SOTA Responds to New York Times Article


SeafoodSource staff

Published on
March 28, 2008

Salmon of the Americas yesterday charged the New York Times of publishing an erroneous report on hormone and antibiotic use by Chilean salmon-farming companies.

The March 27 article, "Salmon Virus Indicts Chile's Fishing Methods," mentioned several environmental impacts of the aquaculture industry in Chile, and detailed how infectious salmon anemia (ISA) has ravaged the country's salmon farms, killing millions of salmon destined for export to Japan, Europe and the United States.

Dr. Felipe C. Cabello, a professor in the Department of Microbiology and Immunology at New York Medical College in Valhalla, N.Y., told the Times, "All these problems are related to an underlying lack of sanitary controls. Parasitic infections, viral infections, fungal infections are all disseminated when the fish are stressed and the centers are too close together."

Industry executives interviewed by the Times admitted some problems, but denied that consumers' health is at risk.

"The article lacks merit by referencing the use of hormones to make the fish grow faster. Hormones have never been used in the history of salmon farming in Chile," responded SOTA, an association of U.S., Canadian and Chilean salmon-farming companies, in a press release.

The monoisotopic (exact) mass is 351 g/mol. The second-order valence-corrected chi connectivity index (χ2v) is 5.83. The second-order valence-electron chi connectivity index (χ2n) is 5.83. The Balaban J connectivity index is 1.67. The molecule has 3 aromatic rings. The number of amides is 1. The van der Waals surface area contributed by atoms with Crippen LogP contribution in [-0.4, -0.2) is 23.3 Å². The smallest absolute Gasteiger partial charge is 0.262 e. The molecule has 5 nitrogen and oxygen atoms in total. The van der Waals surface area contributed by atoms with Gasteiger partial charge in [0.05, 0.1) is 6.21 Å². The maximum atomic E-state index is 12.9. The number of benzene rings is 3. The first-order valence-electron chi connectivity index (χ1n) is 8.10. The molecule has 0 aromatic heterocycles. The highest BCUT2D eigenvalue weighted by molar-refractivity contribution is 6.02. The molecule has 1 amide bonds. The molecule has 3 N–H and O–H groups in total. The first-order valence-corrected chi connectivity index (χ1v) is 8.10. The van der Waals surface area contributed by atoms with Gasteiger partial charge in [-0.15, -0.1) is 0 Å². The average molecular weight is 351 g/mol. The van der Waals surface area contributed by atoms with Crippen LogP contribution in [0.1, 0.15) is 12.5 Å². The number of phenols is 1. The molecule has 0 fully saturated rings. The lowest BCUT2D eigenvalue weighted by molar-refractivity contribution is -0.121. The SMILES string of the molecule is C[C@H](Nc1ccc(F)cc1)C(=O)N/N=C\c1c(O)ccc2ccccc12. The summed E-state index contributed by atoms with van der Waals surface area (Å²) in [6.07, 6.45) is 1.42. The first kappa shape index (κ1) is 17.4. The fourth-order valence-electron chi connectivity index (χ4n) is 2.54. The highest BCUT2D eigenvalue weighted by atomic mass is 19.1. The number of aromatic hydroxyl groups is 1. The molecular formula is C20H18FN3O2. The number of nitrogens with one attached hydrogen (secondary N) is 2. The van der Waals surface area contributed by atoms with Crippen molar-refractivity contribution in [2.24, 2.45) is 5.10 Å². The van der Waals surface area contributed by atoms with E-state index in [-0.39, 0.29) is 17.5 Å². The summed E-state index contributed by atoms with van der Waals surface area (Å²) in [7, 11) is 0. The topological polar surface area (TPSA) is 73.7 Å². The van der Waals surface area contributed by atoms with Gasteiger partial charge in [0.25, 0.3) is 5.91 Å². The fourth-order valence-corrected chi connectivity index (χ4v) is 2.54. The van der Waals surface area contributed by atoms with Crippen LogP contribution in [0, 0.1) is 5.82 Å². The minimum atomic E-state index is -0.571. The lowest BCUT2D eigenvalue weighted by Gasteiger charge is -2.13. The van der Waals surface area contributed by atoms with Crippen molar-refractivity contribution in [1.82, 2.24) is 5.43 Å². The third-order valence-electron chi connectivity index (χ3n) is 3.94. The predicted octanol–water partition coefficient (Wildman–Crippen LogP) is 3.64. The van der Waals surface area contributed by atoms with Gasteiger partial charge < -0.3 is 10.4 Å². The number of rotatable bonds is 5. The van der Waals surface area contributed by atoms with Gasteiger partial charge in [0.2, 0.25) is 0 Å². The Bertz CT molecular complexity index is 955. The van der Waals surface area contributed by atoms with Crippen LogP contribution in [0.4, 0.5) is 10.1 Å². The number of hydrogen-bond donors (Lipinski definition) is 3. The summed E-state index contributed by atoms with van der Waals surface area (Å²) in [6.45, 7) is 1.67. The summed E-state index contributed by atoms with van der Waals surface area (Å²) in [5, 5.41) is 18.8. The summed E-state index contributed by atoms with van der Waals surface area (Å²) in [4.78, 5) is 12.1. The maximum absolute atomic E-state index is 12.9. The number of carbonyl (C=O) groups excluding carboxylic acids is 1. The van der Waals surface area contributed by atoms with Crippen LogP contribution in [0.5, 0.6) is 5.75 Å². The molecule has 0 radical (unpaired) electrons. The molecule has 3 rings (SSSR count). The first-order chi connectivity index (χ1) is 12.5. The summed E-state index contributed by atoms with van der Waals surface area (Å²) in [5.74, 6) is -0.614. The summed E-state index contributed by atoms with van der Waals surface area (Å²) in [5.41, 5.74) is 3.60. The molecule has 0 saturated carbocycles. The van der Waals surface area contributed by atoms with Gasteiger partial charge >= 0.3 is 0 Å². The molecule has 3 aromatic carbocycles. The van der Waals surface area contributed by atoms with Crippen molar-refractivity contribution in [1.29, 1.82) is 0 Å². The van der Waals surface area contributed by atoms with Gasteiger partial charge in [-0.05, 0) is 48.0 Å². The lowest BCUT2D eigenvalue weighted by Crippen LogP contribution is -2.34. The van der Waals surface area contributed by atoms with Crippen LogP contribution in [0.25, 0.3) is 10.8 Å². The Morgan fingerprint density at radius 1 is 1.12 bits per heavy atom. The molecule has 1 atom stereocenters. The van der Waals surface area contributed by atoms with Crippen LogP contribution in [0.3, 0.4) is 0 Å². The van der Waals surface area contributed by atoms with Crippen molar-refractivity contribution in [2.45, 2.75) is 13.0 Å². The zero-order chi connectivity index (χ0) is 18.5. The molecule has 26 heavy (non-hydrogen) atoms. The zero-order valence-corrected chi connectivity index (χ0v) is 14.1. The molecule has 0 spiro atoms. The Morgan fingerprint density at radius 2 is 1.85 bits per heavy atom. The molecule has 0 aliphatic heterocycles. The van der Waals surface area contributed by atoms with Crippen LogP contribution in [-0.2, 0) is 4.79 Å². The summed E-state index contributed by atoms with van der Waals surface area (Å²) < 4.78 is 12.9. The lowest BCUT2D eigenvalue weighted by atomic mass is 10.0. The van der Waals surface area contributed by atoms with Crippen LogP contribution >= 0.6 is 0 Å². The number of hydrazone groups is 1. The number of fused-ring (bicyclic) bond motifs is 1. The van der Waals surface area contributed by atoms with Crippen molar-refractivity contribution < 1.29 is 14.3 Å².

"This malicious statement that hormones are used is false and serves to dissuade consumers from eating farmed salmon, the safest of all fish, according to a study requested by the National Oceanic and Atmospheric Administration (NOAA) and published by the Institute of Medicine."

SOTA also contends that any administration of antibiotics is done under supervision of certified veterinarians and complies with governmental regulations, a process similar to what the cattle, pork and the poultry industries employ.

"A zero-tolerance [policy] of antibiotics residue is mandatory in farmed salmon and all production is controlled before harvesting is permitted by the Chilean government as well as the [U.S.] Food and Drug Administration," said SOTA. "It is patently false to state that consumers will be purchasing farmed salmon with any type of medicinal residue."

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